This course provides the student with the necessary knowledge of the Raspberry Pi to design and develop practical applications. Initial emphasis will be placed on the embedded Linux OS, configuring, setting up and programming the Pi. In the latter part of the course, students will be able to apply that knowledge to case studies and projects.
- Raspberry Pi Cabling/Setup/Startup
- Parts Check
- Cable connections
- Preparing the SD card
- Installing the Operating System
- Exploring the Linux OS
- Python Programming of the Pi
- Hello World
- GUI Game
- Accessing the Internet
- Playing Audio
- Controlling peripherals
- Controlling LEDs
- Getting switch and sensor feedback
- Detecting light
- Case study and project analysis
- Problem definition
- Identification of constraints
- Design solution recommendation
- Case study and project development
- Program development
- Program testing
- Case study and project implementation
Methods of Instruction
Lecture, demonstrations, seminars, laboratory hands-on assignments, reading, and research
Means of Assessment
||0% - 10%
||10% - 20%
||10% - 20%
|Case Studies and Projects (minimum 3)
||30% - 50%
||20% - 30%
After completing this course, students will be able to:
- setup and operate the Raspberry Pi;
- understand the basics of the Linux OS used on the Pi;
- program the Pi using the programming language Python to:
- access a network;
- play audio;
- control light emitting diodes (LEDs);
- get feedback from a switch;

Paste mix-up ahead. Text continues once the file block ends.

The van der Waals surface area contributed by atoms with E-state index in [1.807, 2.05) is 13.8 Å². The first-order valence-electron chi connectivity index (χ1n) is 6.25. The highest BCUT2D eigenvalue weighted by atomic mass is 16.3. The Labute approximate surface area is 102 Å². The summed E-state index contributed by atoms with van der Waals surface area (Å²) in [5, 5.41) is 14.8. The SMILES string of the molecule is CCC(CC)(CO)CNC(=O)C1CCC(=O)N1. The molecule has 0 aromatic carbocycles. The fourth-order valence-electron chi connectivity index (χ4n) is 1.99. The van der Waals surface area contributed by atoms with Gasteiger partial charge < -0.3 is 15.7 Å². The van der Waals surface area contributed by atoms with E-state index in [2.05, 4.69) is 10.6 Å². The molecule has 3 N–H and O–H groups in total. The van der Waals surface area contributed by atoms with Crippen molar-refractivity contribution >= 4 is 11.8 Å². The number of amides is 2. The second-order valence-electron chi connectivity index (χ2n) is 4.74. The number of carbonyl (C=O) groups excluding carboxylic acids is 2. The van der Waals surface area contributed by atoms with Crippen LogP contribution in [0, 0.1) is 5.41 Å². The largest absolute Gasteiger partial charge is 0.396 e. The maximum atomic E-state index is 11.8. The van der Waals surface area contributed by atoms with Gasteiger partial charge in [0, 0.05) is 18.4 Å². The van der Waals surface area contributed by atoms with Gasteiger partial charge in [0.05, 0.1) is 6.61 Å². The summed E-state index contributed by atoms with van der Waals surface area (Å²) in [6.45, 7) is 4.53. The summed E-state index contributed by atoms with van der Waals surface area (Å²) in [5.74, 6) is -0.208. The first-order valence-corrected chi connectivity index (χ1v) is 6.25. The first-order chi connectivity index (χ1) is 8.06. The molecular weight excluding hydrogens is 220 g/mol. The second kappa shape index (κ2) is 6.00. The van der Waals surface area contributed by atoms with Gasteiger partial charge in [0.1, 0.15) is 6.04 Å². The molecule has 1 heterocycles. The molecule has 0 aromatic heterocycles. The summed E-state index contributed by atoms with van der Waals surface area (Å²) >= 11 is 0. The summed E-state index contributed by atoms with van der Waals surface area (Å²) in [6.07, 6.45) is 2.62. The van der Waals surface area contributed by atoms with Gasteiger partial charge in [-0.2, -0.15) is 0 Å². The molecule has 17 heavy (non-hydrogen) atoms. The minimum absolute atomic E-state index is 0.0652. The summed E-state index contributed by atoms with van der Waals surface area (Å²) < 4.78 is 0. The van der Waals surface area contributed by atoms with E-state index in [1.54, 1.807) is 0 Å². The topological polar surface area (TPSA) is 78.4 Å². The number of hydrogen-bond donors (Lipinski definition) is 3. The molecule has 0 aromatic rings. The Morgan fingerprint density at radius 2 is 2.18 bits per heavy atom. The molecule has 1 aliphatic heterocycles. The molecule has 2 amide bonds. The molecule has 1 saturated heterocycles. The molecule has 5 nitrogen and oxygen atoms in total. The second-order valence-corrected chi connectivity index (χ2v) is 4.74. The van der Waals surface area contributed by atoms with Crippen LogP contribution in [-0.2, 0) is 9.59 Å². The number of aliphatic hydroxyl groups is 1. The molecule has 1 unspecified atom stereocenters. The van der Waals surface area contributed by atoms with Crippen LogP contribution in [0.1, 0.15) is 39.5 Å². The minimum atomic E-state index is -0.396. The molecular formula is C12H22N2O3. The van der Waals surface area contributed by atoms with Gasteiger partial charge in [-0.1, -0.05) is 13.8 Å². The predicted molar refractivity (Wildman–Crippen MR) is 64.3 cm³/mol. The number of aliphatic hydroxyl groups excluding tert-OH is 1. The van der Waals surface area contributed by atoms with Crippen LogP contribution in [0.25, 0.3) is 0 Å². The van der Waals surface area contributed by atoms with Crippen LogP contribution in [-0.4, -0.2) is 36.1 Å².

- get feedback from a sensor;
- apply creative thinking skills in the design of practical solutions to specific case studies and projects; and
- create applications that make use of electrical, computer and/or microcontroller hardware, sensor interfaces, and mechanical components.
Course Guidelines for previous years are viewable by selecting the version desired. If you took this course and do not see a listing for the starting semester/year of the course, consider the previous version as the applicable version.
Below shows how this course and its credits transfer within the BC transfer system.
A course is considered university-transferable (UT) if it transfers to at least one of the five research universities in British Columbia: University of British Columbia; University of British Columbia-Okanagan; Simon Fraser University; University of Victoria; and the University of Northern British Columbia.
For more information on transfer visit the BC Transfer Guide and BCCAT websites.
If your course prerequisites indicate that you need an assessment, please see our Assessment page for more information.